Treaty of Versailles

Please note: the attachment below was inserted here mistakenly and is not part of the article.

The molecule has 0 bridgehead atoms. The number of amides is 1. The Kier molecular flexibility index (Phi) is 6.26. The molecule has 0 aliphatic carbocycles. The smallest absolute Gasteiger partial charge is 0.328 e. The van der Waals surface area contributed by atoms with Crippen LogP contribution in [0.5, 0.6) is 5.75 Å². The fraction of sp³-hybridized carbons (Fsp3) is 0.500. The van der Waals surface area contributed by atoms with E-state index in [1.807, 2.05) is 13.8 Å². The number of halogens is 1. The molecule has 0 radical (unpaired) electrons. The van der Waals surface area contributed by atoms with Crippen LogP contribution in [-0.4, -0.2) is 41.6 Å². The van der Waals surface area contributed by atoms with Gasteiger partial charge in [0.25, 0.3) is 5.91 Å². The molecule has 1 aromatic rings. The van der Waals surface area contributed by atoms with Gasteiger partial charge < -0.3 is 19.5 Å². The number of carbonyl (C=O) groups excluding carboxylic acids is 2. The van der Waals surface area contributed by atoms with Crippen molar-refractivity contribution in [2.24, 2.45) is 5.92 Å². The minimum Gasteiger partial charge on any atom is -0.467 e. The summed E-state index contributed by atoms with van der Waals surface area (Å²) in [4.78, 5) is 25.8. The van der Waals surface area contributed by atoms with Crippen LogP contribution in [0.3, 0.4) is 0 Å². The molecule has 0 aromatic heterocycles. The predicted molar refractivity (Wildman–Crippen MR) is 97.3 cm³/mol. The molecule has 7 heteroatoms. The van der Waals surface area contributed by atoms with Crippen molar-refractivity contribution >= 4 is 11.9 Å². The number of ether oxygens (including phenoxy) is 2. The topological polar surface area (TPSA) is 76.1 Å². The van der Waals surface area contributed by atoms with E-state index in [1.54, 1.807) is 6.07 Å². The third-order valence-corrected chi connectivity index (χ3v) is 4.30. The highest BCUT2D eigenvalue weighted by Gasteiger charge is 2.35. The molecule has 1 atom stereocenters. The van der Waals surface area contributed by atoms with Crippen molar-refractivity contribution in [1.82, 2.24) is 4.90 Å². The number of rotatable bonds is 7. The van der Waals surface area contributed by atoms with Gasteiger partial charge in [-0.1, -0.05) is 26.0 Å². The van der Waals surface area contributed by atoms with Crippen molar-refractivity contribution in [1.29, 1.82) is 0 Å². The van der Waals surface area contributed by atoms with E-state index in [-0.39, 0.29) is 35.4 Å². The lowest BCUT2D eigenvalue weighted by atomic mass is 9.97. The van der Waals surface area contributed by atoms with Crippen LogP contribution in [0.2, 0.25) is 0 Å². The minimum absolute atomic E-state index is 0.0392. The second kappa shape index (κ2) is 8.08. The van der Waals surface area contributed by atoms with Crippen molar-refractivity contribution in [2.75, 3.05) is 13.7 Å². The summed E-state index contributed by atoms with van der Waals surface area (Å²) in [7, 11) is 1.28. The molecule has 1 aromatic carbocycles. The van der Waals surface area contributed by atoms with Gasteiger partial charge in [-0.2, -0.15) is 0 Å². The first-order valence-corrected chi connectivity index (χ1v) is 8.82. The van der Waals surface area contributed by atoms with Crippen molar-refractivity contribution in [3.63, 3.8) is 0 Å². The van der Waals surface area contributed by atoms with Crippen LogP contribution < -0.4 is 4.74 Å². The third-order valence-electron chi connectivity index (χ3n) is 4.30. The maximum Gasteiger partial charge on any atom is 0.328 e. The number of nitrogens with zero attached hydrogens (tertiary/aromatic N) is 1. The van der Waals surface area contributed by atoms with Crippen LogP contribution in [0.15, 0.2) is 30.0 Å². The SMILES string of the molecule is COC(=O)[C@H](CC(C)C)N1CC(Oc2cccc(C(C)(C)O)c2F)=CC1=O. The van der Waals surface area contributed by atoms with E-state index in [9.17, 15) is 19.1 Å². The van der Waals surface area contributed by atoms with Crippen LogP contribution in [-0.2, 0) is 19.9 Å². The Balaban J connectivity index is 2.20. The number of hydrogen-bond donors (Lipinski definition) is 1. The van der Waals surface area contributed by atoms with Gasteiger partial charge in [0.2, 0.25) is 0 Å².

The Treaty of Versailles (French: Traité de Versailles) was one of the peace treaties at the end of World War I. It ended the state of war between Germany and the Allied Powers. It was signed on 28 June 1919, exactly five years after the assassination of Archduke Franz Ferdinand. The other Central Powers on the German side of World War I were dealt with in separate treaties. Although the armistice, signed on 11 November 1918, ended the actual fighting, it took six months of negotiations at the Paris Peace Conference to conclude the peace treaty. The treaty was registered by the Secretariat of the League of Nations on 21 October 1919, and was printed in The League of Nations Treaty Series.Of the many provisions in the treaty, one of the most important and controversial required ""Germany [to] accept the responsibility of Germany and her allies for causing all the loss and damage"" during the war (the other members of the Central Powers signed treaties containing similar articles). This article, Article 231, later became known as the War Guilt clause. The treaty forced Germany to disarm, make substantial territorial concessions, and pay reparations to certain countries that had formed the Entente powers. In 1921 the total cost of these reparations was assessed at 132 billion Marks (then $31.4 billion or £6.6 billion, roughly equivalent to US $442 billion or UK £284 billion in 2015). At the time economists, notably John Maynard Keynes, predicted that the treaty was too harsh — a ""Carthaginian peace"", and said the reparations figure was excessive and counter-productive, views that, since then, have been the subject of ongoing debate by historians and economists from several countries.The result of these competing and sometimes conflicting goals among the victors was a compromise that left none contented: Germany was neither pacified nor conciliated, nor was it permanently weakened. The problems that arose from the treaty would lead to the Locarno Treaties, which improved relations between Germany and the other European Powers, and the re-negotiation of the reparation system resulting in the Dawes Plan, the Young Plan, and the indefinite postponement of reparations at the Lausanne Conference of 1932.